I never used to have the patience for jigsaw puzzles. Well, that’s not completely true, I used to love them when I was a kid – but those were fifty piece puzzles that took about twenty minutes to complete. Normal sized puzzles, like 500-1000 pieces, I definitely used to not have the patience for.
More recently, they’ve become of a bit of a favourite thing for me to do because it really allows you to take some time for yourself, sit in front of a puzzle, and relax. Glass Masquerade is a beautiful jigsaw puzzle game with an enchanting soundtrack that had me sitting in front of my computer for a full two hours until I was able to complete each puzzle. It didn’t last long, but I enjoyed every minute.
Glass Masquerade is from developer Onyx Lute and all of the puzzles in the game were inspired by art deco as well as stained glass artisans of the 20th century. You as the player are involved in the “International Times Exhibit” where you have to put together each of the puzzles to reveal the hidden image portrayed on the glass. The puzzles are all found on a large map, and each image that you put together is related to what country you’re in. For example the puzzle for Britain is of the great Sherlock Holmes, and the image for Greece is that of a minotaur head. Every image is hard to make out at the beginning when you only have a few pieces in place, but like with all puzzles, when the images are revealed they are great sights to behold.
The gameplay for Glass Masquerade is very simple. At the beginning of each puzzle you’re given an outline (or background) where your pieces are going to end up and to fit with the “International Times Exhibit” theme these background are actually clocks with moving hands. To help you start off the game does give you a few “hint pieces”. The hint pieces are highlighted for you and you match then up with the places highlighted on your empty puzzle board. This makes it so that you aren’t overwhelmed trying to figure out where you start; you can simply try a few pieces with the ones that are given to you at the beginning. Of course, if you’re looking for more of a challenge then you can always turn off the hint pieces in the settings. The only gameplay aspects that I didn’t like in Glass Masquerade were that sometimes that puzzle pieces looked much bigger than they actually were and therefore didn’t look as though they would fit into the places that they were meant to be. It made for a couple of confusing moments where I hovered a piece over an area where I thought it would go, it didn’t seem to fit so I put it back, and then it ended up fitting where I had originally thought. It’s a very minor issue that didn’t hinder much of the game, but did happen a few times in a couple of different puzzles.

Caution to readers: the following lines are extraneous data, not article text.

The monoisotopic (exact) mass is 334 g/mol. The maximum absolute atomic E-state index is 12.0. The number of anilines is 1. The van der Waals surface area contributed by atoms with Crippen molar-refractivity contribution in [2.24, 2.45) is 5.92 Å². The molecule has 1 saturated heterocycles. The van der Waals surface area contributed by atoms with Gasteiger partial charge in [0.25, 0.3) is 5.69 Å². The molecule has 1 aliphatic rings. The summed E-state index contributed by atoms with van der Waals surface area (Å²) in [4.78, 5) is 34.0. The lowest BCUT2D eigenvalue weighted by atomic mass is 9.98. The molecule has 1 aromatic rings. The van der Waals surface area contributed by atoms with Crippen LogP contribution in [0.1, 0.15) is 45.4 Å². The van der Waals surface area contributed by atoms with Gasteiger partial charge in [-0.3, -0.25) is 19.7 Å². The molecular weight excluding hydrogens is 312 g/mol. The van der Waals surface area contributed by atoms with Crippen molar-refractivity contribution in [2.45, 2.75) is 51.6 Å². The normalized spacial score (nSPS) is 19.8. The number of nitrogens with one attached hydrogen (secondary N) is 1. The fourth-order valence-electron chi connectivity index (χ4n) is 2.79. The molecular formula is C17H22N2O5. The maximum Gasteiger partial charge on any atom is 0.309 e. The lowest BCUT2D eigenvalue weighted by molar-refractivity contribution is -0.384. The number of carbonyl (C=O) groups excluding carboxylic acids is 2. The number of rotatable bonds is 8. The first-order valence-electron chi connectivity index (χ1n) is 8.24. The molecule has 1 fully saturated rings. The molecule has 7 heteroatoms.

Glass Masquerade‘s soundtrack and artwork are by far the highlight of the experience; together they make for one of the most lovely games I’ve had the pleasure to look at and listen to recently. The music was incredibly relaxing, reminiscent of what you might listen to at a spa or during a massage, making me almost want to leave the game on so I could fall asleep to it. It felt very appropriate with the rest of the atmosphere of the game. Along with this, each of the stained glass images continued to blow me away as I got further into the game. It’s clear that the developers have a strong eye for design and anyone with a love for art would agree that they’ve done a fantastic job.
Glass Masquerade features 25 countries for you to “visit” and complete puzzles for, including Argentina, Egypt, Madagascar and India, and each one is completely unique. I completed the game in about two sessions but that’s simply because I found it so relaxing and wanted to keep going. I was, of course, disappointed that out of the hundreds of countries in this beautiful world of ours only 25 were featured in the game but I’m hoping that they decide to add a few extra puzzles in future add-ons. I’d snatch them up in a heartbeat!
Glass Masquerade is a unique and enchanting jigsaw puzzle game that I would highly recommend to anyone looking for something they can unwind with. It’s a shame it’s so short, but I thoroughly enjoyed every moment I spent with this simple title. If you’re looking for something to help you relax, then Glass Masquerade is a perfect choice.